Experimental Radio Applications at the FCC

This summarizes a selection of applications for the Experimental Radio Service received by the FCC during March 15-30, 2010. These are related to weather radar, medical telemetry, RFID, satellite, aircraft telemetry, high-frequency direction finding, and meteorological telemetry.

  • Fitness Foundation filed an application (with supporting exhibit) for experimental license to test wireless monitoring and reporting of people’s activity levels in support of an effort to combat obesity and promote active lifestyles. Operation is to be on 174-216 MHz and 512-700 MHz near Mt. Lebanon, Pennsylvania. FCC staff is concerned about the potential for interference to others and has asked the applicant why so much bandwidth is needed.
  • Hyperion Technology Group filed an application (with supporting exhibit) for experimental license to support the development of a system capable of early detection of extreme weather phenomena, including wind shear, tornadoes and hurricane-spawned tornadoes. Operation is to be nationwide on 10.4-10.6 GHz. FCC staff questions this frequency selection, saying in correspondence to the applicant that there are two footnotes to the U.S Table of Allocations that are problematic. US58 prohibits pulsed emissions in 10-10.5 GHz. US59 prohibits any emission other than N0N in 10.5-10.55 GHz. Staff further observes that while experimental licenses are not always bound by allocation restrictions, there is great likelihood that NTIA would object to this application when it gets coordinated with government users. The applicant has suggested a compromise, and notes that the frequency range was selected based on the availability of relatively-inexpensive commercial off-the-shelf hardware for the initial research. Once the concept is validated and high-energy wind phenomena are better understood, it is the applicant’s intention to move to a different frequency and build custom hardware to support that frequency.
  • David Miller (MIT) filed an application (with supporting exhibits) for experimental license to conduct testing of the CASTOR (Cathode/Anode Satellite Thruster for Orbital Repositioning) satellite. The intent is to validate the performance and application of Diverging Cusped Field Thruster (DCFT) technology. According to the Miller, this will be achieved by taking on-orbit state data to compare the degradation experienced by the DCFT to that of similar technologies such as Hall thrusters. In order to measure the thruster’s on-orbit performance, efficiency, and degradation, it is necessary to transmit sensor data and pictures obtained from an onboard camera to a ground station. Operation is to be in low-earth orbit (700-3000 km) on 2.4000-2.4835 GHz.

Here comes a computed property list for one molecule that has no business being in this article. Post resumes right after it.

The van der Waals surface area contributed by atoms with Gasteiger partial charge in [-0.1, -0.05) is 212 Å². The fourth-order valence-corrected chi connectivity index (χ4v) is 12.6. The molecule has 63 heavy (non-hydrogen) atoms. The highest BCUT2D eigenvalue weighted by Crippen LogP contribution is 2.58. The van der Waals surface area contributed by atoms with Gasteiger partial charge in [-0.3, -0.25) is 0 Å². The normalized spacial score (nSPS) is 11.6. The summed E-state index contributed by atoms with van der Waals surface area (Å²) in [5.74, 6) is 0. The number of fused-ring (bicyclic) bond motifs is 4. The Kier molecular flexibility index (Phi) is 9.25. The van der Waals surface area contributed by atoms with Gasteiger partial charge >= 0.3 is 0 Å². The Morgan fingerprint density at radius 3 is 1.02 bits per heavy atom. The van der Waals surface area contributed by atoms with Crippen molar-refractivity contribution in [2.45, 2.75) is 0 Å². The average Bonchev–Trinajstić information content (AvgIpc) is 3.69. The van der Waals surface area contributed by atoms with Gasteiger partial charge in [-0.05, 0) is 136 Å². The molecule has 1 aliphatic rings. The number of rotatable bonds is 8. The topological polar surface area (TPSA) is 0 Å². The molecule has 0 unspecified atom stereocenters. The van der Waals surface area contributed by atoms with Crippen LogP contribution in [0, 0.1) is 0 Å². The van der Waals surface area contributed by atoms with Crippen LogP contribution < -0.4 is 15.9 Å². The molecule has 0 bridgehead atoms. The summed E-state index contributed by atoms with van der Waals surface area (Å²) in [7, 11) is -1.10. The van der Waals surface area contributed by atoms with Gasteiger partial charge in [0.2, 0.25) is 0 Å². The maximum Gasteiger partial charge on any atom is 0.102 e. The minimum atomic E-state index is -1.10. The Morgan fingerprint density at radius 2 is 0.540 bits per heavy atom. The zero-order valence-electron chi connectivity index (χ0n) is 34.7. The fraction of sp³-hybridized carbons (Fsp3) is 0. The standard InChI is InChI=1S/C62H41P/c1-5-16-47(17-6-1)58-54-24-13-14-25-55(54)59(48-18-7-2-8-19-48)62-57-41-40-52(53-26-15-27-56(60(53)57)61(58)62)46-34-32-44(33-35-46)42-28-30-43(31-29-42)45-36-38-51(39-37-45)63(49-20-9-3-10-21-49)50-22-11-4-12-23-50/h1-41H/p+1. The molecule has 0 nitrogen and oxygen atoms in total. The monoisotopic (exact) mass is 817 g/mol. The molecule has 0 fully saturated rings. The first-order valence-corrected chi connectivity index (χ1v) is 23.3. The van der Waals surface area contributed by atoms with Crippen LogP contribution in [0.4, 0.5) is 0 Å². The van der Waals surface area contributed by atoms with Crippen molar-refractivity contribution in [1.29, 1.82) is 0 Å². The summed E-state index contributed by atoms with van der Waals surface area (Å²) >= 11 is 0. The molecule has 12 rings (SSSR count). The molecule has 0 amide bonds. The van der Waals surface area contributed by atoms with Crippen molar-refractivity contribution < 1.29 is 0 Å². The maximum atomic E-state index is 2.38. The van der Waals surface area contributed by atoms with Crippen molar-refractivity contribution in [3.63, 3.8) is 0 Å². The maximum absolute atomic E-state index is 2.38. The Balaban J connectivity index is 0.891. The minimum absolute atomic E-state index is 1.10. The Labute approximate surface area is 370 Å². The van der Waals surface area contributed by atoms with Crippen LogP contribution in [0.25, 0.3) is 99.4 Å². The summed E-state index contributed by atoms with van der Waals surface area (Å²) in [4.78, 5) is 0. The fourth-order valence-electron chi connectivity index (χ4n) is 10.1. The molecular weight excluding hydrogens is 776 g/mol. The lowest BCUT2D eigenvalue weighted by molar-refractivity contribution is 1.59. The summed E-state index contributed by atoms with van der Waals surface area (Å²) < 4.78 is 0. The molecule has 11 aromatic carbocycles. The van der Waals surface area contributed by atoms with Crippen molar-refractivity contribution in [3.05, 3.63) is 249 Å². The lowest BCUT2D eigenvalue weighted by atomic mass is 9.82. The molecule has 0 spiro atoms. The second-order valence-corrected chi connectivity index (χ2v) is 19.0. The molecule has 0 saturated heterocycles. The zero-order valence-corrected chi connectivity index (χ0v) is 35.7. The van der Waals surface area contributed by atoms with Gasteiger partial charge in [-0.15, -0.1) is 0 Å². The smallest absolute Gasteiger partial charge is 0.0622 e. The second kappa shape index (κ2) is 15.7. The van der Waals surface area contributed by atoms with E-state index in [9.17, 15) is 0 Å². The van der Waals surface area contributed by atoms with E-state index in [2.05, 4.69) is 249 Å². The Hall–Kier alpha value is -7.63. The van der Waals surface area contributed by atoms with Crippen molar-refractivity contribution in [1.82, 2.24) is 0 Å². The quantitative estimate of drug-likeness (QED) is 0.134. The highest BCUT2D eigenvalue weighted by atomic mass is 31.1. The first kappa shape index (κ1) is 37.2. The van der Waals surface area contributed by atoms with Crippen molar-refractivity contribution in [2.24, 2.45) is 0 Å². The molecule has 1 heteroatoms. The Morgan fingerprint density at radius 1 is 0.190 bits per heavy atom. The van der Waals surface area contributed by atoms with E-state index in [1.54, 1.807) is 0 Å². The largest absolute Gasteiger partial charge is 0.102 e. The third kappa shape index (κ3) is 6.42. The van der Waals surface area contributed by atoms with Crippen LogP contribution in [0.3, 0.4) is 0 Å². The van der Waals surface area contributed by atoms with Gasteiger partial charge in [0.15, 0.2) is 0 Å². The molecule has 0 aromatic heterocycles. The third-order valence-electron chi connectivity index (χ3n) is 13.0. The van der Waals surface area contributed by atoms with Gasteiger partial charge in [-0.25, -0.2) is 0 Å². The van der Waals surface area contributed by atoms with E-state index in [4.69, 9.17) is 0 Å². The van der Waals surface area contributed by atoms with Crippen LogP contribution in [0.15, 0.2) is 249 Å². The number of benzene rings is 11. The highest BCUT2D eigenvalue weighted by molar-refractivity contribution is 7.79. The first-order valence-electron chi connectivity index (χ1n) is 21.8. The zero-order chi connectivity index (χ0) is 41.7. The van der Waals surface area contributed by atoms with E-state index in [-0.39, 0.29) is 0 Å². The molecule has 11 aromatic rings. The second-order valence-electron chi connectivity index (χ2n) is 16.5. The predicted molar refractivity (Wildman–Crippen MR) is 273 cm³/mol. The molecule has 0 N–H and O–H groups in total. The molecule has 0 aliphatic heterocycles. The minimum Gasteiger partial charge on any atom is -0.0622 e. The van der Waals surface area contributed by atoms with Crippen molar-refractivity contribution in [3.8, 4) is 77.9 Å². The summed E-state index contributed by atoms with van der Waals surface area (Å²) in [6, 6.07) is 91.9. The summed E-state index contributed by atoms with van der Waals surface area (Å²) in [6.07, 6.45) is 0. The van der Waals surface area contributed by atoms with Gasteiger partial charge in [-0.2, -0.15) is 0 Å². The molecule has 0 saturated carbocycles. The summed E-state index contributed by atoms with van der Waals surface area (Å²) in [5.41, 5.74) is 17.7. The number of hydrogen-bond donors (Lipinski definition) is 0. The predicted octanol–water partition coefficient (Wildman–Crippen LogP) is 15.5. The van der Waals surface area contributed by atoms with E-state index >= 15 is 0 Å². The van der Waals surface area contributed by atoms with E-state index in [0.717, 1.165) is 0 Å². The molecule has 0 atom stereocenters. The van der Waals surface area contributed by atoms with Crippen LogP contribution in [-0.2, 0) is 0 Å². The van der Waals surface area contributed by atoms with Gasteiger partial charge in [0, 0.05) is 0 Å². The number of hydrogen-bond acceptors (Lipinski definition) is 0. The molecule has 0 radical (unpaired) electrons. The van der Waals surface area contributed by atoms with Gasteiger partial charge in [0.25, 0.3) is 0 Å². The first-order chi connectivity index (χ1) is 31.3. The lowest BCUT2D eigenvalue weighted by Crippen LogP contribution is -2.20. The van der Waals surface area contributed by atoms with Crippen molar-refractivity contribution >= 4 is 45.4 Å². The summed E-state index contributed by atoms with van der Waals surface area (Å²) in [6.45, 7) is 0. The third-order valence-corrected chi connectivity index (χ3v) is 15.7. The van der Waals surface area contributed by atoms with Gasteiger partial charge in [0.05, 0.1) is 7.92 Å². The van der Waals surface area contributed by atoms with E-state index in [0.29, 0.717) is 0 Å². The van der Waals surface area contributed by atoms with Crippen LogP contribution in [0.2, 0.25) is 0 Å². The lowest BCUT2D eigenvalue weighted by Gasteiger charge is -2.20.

• Northrop Grumman filed an application (with supporting exhibit) for special temporary authority for the purpose of developing an airborne platform with a microwave transmitter to fulfill a contract with the US Air Force. The requested frequency band is 2250-2260 MHz.
  • The University of Washington filed an application for special temporary authority to operate on 433.845-433.995 MHz from free-flying balloons launched in Washington State. This is to support, as part of a class project, research in atmospheric structure using a transmitter as a sounder to make atmospheric temperature profiles and as a beacon to recover the transmitter.
  • Keurig, Inc. filed an application for special temporary authority to operate RFID technology on 902-928 MHz. Keurig is a vendor of single-cup beverage brewing systems. Its new Keurig B80K home-based brewers will use new beverage identification technology implemented with RFID. In the system, “K-Cups” containing the beverage powder are embedded with RFID tags. The brewers identify the type of K-Cup used and adjust brewing parameters to match the beverage. Prior to design finalization of the brewer, Keurig wants to conduct consumer acceptance testing with 300 brewers in the field.
  • Ticom Geomatics filed an application (with supporting exhibit) for experimental license to operate on various high frequencies in the 2-30 MHz range for test and development of direction finding techniques. As part of a US Navy contract, the company is extending high-frequency groundwave geolocation techniques to include skywave and near vertical incidence skywave (NVIS) signals. This work will include enhancements to a groundwave/skywave discriminator, extensions to include ionospheric modeling, and geolocation and error model enhancements.